Humanist Discussion Group, Vol. 13, No. 501.
Centre for Computing in the Humanities, King's College London
Date: Tue, 21 Mar 2000 06:56:23 +0000
From: "Stephen N. Matsuba" <email@example.com>
Subject: RE: 13.0496 a conjecture
Osher Doctorow wrote:
> I will close this communication with a question which I asked my students
> when teaching mathematics and/or physics at Universities, High Schools,
> Middle Schools/Grammar Schools, and even Elementary schools: what are the
> 20 main open questions in mathematics, or in physics, of the last 5
> years? Nobody had the slightest idea. I would recommend asking the same
> question in both sciences and humanities because it seems to me that if we
> do not know the questions, we cannot begin giving the answers. (Don't
> worry, I will eventually give you some of the questions. In
> particular, in
> mathematics, look under the topics non-smooth analysis and rare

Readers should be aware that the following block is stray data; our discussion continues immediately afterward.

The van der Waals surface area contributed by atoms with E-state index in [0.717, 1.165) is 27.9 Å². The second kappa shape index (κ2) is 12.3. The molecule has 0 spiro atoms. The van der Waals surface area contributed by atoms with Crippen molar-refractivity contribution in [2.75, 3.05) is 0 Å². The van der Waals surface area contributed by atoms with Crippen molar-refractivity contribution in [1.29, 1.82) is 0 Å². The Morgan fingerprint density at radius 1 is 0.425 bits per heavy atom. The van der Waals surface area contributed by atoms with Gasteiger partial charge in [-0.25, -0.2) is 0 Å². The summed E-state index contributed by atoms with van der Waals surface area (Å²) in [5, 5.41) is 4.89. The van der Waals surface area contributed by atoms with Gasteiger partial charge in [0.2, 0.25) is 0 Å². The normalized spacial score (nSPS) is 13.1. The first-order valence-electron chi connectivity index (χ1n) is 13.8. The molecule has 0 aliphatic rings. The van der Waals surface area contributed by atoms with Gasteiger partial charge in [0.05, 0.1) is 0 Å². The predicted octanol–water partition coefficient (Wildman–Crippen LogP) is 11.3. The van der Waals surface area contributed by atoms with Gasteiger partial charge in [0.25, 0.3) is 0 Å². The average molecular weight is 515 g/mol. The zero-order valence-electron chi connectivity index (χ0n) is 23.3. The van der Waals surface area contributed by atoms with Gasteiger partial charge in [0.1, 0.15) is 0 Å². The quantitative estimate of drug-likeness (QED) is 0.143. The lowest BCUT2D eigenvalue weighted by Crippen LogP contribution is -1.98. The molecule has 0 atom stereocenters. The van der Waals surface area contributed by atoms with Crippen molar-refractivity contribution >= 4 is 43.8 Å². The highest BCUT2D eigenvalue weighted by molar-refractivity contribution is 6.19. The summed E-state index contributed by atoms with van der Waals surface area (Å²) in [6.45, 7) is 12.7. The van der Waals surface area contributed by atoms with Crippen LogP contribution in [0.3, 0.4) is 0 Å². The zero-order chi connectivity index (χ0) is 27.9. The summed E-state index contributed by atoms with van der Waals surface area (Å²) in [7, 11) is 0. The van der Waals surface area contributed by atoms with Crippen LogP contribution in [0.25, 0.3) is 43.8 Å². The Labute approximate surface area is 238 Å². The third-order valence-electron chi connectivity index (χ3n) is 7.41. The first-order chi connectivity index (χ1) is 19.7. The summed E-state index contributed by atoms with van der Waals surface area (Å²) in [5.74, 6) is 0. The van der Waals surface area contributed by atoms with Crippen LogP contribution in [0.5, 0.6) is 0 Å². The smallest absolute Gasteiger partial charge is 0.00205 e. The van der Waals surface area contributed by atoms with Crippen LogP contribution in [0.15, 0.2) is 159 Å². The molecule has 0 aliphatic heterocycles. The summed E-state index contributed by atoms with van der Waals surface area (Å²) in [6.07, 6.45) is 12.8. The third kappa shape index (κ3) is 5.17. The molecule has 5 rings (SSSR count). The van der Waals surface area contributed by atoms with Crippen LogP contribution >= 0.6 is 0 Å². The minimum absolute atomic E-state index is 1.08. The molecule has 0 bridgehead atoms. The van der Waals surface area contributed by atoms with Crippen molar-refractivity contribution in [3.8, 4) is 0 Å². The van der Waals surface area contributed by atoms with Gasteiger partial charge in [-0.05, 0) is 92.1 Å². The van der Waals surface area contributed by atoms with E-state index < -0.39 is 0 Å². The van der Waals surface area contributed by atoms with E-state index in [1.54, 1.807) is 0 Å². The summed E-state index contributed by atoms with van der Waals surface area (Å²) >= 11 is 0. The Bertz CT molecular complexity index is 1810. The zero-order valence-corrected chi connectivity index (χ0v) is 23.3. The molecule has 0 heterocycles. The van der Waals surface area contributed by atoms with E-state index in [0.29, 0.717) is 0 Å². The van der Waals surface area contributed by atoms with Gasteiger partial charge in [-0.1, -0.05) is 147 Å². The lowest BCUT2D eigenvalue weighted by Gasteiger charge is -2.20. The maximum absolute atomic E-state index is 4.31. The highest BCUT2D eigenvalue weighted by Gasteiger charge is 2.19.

> events/large deviations for a starting point.)
To ask such a question of the humanities, I believe, is to ask something
that is far too broad since it encompasses so many disciplines. As someone
working in literary and linguistic studies, my list of questions in my area
would include the following:
1) What is the nature of language?
2) What is a text?
3) What does it mean to "read a text"?
4) What are we really saying when we present an analysis of a literary text?
5) How do we distinguish between a "valid" critical stance and a "non-valid"
6) What is the relationship between the reader and the text?
7) What is the relationship between the author and the reader?
Is't real that I see? (Shakespeare)
Stephen N. Matsuba
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